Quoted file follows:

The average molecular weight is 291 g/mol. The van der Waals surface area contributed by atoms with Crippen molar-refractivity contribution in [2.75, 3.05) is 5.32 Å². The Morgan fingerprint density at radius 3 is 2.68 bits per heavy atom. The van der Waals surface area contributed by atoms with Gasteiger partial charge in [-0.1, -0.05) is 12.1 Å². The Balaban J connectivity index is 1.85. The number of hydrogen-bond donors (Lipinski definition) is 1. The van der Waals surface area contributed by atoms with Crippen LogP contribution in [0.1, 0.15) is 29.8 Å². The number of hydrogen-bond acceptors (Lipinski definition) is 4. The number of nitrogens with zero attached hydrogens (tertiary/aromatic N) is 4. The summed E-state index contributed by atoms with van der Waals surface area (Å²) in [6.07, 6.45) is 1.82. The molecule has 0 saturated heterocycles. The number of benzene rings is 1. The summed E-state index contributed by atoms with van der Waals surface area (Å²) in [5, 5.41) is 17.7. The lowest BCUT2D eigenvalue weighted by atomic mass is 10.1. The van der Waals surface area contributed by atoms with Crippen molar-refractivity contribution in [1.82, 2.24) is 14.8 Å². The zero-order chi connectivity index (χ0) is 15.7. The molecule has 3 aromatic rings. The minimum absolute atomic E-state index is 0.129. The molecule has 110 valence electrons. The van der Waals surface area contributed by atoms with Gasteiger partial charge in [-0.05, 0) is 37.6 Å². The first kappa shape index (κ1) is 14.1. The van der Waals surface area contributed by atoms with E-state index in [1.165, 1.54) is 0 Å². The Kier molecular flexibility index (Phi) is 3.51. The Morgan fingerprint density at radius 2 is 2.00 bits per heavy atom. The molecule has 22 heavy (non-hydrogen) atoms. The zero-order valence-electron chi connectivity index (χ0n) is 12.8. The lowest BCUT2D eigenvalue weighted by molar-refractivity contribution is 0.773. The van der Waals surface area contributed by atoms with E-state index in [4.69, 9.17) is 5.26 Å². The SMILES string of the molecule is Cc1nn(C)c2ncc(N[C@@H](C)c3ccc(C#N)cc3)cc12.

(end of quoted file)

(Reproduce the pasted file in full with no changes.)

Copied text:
The average molecular weight is 291 g/mol. The van der Waals surface area contributed by atoms with Crippen molar-refractivity contribution in [2.75, 3.05) is 5.32 Å². The Morgan fingerprint density at radius 3 is 2.68 bits per heavy atom. The van der Waals surface area contributed by atoms with Gasteiger partial charge in [-0.1, -0.05) is 12.1 Å². The Balaban J connectivity index is 1.85. The number of hydrogen-bond donors (Lipinski definition) is 1. The van der Waals surface area contributed by atoms with Crippen LogP contribution in [0.1, 0.15) is 29.8 Å². The number of hydrogen-bond acceptors (Lipinski definition) is 4. The number of nitrogens with zero attached hydrogens (tertiary/aromatic N) is 4. The summed E-state index contributed by atoms with van der Waals surface area (Å²) in [6.07, 6.45) is 1.82. The molecule has 0 saturated heterocycles. The number of benzene rings is 1. The summed E-state index contributed by atoms with van der Waals surface area (Å²) in [5, 5.41) is 17.7. The lowest BCUT2D eigenvalue weighted by atomic mass is 10.1. The van der Waals surface area contributed by atoms with Crippen molar-refractivity contribution in [1.82, 2.24) is 14.8 Å². The zero-order chi connectivity index (χ0) is 15.7. The molecule has 3 aromatic rings. The minimum absolute atomic E-state index is 0.129. The molecule has 110 valence electrons. The van der Waals surface area contributed by atoms with Gasteiger partial charge in [-0.05, 0) is 37.6 Å². The first kappa shape index (κ1) is 14.1. The van der Waals surface area contributed by atoms with E-state index in [1.165, 1.54) is 0 Å². The Kier molecular flexibility index (Phi) is 3.51. The Morgan fingerprint density at radius 2 is 2.00 bits per heavy atom. The molecule has 22 heavy (non-hydrogen) atoms. The zero-order valence-electron chi connectivity index (χ0n) is 12.8. The lowest BCUT2D eigenvalue weighted by molar-refractivity contribution is 0.773. The van der Waals surface area contributed by atoms with E-state index in [4.69, 9.17) is 5.26 Å². The SMILES string of the molecule is Cc1nn(C)c2ncc(N[C@@H](C)c3ccc(C#N)cc3)cc12.